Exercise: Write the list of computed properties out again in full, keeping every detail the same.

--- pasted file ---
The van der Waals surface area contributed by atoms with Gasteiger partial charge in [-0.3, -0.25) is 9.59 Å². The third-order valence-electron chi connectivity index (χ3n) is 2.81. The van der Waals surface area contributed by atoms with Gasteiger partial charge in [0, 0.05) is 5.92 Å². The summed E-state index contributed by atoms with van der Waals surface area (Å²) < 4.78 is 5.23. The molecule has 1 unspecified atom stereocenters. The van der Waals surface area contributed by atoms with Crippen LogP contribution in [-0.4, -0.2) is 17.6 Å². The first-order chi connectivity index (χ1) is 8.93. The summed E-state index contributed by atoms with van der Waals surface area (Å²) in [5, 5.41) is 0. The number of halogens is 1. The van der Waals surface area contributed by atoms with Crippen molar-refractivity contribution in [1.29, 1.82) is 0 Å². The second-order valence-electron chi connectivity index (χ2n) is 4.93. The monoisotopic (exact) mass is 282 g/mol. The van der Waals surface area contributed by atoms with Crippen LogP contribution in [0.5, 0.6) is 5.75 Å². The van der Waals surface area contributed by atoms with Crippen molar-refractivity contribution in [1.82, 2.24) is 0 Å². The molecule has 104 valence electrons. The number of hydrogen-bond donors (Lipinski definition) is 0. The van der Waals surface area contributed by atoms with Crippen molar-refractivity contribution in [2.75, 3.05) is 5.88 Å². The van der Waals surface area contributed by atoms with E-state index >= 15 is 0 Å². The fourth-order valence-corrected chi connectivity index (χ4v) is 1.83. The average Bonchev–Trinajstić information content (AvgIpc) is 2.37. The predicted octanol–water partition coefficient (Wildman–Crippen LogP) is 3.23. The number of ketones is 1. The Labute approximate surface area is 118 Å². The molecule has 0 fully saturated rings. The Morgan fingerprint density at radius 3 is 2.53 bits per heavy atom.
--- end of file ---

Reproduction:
The van der Waals surface area contributed by atoms with Gasteiger partial charge in [-0.3, -0.25) is 9.59 Å². The third-order valence-electron chi connectivity index (χ3n) is 2.81. The van der Waals surface area contributed by atoms with Gasteiger partial charge in [0, 0.05) is 5.92 Å². The summed E-state index contributed by atoms with van der Waals surface area (Å²) < 4.78 is 5.23. The molecule has 1 unspecified atom stereocenters. The van der Waals surface area contributed by atoms with Crippen LogP contribution in [-0.4, -0.2) is 17.6 Å². The first-order chi connectivity index (χ1) is 8.93. The summed E-state index contributed by atoms with van der Waals surface area (Å²) in [5, 5.41) is 0. The number of halogens is 1. The van der Waals surface area contributed by atoms with Crippen molar-refractivity contribution in [1.29, 1.82) is 0 Å². The second-order valence-electron chi connectivity index (χ2n) is 4.93. The monoisotopic (exact) mass is 282 g/mol. The van der Waals surface area contributed by atoms with Crippen LogP contribution in [0.5, 0.6) is 5.75 Å². The van der Waals surface area contributed by atoms with Crippen molar-refractivity contribution in [1.82, 2.24) is 0 Å². The molecule has 104 valence electrons. The number of hydrogen-bond donors (Lipinski definition) is 0. The van der Waals surface area contributed by atoms with Crippen molar-refractivity contribution in [2.75, 3.05) is 5.88 Å². The van der Waals surface area contributed by atoms with E-state index >= 15 is 0 Å². The fourth-order valence-corrected chi connectivity index (χ4v) is 1.83. The average Bonchev–Trinajstić information content (AvgIpc) is 2.37. The predicted octanol–water partition coefficient (Wildman–Crippen LogP) is 3.23. The number of ketones is 1. The Labute approximate surface area is 118 Å². The molecule has 0 fully saturated rings. The Morgan fingerprint density at radius 3 is 2.53 bits per heavy atom.